It’s the 2nd of January and we’re wondering how many New Year Resolutions have been broken already … was it easier to take public transport to work than walk, did the kale appear in the morning smoothie, was the alarm snoozed? While we are creatures of habit, consistent in setting goals to ourselves at the start of each year, brands have their own promises that aren’t defined by the calendar year.
A brand promise is slightly different to a resolution – it’s more about connecting the brand purpose, value and difference to prove to customers why they should buy or believe in the brand offering. The brand promise demonstrates the value of customer experience and while can be the tagline, is much more than catchy phrase.
Three brand promises that you might be familiar with include:
Bunnings: Lowest Prices Are Just The Beginning
Virgin: To Be Genuine, Fun, Contemporary, And Different In Everything We Do At A Reasonable Price
Uber: Always The Ride You Want – The Best Way To Get Wherever You’re Going
While consumers might be accepting of their own shortfalls when it comes to breaking resolutions, there’s an increasing expectation of brands to keep their own promises and here lies the challenge. The ability to deliver a brand promise relies on a number of factors: it needs to resonate with the customer but be different enough from the competitive set. It needs to be aligned with the value that the brand provides the customer. It is dependent upon the brand promise being evident at all touchpoints of the relationship it has with the customer: from their personal customer experiences to the employees working for the brand who deliver the experience.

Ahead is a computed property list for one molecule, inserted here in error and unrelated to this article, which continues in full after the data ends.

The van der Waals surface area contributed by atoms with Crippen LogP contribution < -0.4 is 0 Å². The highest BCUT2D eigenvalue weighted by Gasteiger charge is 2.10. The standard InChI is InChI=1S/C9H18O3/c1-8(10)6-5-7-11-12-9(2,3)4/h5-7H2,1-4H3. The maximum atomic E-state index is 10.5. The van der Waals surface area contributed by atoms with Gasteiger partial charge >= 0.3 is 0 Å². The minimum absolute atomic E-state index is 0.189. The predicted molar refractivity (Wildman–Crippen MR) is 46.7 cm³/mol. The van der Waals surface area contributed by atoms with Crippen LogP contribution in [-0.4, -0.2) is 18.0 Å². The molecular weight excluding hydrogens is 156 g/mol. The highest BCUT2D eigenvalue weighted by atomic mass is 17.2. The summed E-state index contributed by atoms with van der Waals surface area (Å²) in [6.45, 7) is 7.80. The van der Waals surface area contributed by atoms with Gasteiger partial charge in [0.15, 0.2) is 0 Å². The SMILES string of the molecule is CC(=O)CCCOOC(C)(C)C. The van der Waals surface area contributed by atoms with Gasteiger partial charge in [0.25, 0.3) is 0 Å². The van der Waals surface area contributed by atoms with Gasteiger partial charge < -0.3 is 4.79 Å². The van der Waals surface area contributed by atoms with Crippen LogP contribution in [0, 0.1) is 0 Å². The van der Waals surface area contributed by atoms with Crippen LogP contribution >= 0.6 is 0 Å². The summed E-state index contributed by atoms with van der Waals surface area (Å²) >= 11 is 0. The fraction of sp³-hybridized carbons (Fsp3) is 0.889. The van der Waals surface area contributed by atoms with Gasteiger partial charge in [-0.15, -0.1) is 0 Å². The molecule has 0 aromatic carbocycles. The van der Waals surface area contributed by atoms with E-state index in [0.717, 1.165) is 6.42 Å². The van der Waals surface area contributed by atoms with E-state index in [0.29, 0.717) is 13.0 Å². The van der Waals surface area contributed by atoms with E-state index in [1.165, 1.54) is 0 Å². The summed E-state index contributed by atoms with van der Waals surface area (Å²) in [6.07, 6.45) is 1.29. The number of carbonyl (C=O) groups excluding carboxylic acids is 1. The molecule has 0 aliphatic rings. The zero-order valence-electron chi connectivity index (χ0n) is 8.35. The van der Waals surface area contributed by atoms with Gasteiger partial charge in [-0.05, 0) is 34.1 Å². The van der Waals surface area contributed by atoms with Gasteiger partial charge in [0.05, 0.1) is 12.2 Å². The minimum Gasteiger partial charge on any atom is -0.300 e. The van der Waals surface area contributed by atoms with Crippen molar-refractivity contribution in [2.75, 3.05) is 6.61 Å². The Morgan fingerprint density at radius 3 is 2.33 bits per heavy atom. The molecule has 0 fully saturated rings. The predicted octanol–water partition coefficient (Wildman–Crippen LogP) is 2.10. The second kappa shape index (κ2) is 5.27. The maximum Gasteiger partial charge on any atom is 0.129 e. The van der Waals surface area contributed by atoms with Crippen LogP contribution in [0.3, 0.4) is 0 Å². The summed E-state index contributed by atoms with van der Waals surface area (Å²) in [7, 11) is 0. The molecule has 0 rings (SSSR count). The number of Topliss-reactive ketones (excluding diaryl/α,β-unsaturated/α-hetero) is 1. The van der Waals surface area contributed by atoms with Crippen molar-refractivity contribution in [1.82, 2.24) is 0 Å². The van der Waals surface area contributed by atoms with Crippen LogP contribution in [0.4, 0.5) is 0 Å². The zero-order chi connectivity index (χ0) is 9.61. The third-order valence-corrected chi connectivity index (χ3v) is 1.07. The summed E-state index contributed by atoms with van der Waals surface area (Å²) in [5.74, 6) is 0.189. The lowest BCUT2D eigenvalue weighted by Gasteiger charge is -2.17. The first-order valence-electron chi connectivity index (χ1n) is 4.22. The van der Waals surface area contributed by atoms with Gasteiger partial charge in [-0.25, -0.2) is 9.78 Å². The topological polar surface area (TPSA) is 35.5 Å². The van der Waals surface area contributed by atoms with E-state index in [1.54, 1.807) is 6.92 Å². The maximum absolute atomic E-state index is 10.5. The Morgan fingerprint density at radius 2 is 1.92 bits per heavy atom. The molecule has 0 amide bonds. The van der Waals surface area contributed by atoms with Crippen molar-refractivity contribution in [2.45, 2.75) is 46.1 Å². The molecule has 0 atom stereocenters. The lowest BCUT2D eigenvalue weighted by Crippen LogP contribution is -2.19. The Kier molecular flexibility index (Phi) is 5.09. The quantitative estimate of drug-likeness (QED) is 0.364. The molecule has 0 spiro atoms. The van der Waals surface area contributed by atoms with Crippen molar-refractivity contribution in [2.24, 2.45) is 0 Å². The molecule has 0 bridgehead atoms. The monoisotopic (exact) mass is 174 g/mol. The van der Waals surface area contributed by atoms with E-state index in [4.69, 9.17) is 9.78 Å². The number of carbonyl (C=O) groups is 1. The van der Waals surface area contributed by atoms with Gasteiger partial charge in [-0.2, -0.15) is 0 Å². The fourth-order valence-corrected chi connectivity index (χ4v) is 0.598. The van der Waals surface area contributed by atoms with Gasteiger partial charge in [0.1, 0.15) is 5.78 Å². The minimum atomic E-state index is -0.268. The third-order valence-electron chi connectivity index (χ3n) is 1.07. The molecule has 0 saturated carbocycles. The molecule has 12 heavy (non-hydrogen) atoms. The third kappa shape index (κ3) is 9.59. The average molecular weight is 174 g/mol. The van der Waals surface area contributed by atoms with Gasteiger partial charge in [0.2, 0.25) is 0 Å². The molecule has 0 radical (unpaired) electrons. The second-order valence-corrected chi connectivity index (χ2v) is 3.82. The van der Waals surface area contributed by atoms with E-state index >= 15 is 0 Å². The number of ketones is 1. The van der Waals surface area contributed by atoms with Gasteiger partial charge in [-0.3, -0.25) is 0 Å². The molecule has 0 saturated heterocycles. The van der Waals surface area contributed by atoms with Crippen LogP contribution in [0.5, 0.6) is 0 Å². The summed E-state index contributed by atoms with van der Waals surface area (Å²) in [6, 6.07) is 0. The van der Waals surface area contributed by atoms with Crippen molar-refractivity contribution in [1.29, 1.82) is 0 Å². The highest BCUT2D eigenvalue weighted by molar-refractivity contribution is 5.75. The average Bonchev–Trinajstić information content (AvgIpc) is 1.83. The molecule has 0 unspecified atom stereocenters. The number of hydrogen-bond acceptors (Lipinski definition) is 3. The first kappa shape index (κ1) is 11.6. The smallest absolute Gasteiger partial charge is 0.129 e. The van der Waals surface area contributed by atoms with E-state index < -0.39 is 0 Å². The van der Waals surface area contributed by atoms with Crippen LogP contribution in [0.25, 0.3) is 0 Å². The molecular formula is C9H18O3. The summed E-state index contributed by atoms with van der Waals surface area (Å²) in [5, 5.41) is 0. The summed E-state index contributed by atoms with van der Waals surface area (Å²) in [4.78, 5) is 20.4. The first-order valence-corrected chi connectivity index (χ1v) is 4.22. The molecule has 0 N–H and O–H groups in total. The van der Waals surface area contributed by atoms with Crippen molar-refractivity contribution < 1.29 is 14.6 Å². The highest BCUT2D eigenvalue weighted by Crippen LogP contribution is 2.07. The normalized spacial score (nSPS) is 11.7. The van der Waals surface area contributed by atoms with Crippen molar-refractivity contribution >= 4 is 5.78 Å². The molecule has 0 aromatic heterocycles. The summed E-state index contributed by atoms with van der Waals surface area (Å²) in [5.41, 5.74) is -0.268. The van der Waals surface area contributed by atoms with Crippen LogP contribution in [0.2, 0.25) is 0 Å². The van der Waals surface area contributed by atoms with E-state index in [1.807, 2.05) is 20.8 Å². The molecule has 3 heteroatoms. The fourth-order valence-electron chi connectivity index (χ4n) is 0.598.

So how do brands keep their own promises? Involve the customer. While the focus on the customer experience won’t be a revelation in 2018, brands need to recognise the changing dynamic and the increased complexity that defines relationships customers have with brands. When I ride with Uber, I want to be assured that the ride I want, is with a driver that is being paid fairly but still offers me value for money. What I view as fun in plane travel as a business customer is vastly different to how I view it as a holiday traveller. And if lowest prices are just the beginning, what comes after the beginning – what else (apart from the standard sausage sizzle) is Bunnings going to offer me to provides with the value I’m looking for.
Good luck to all the brands in 2018 – you might need it.
By Paul Dixon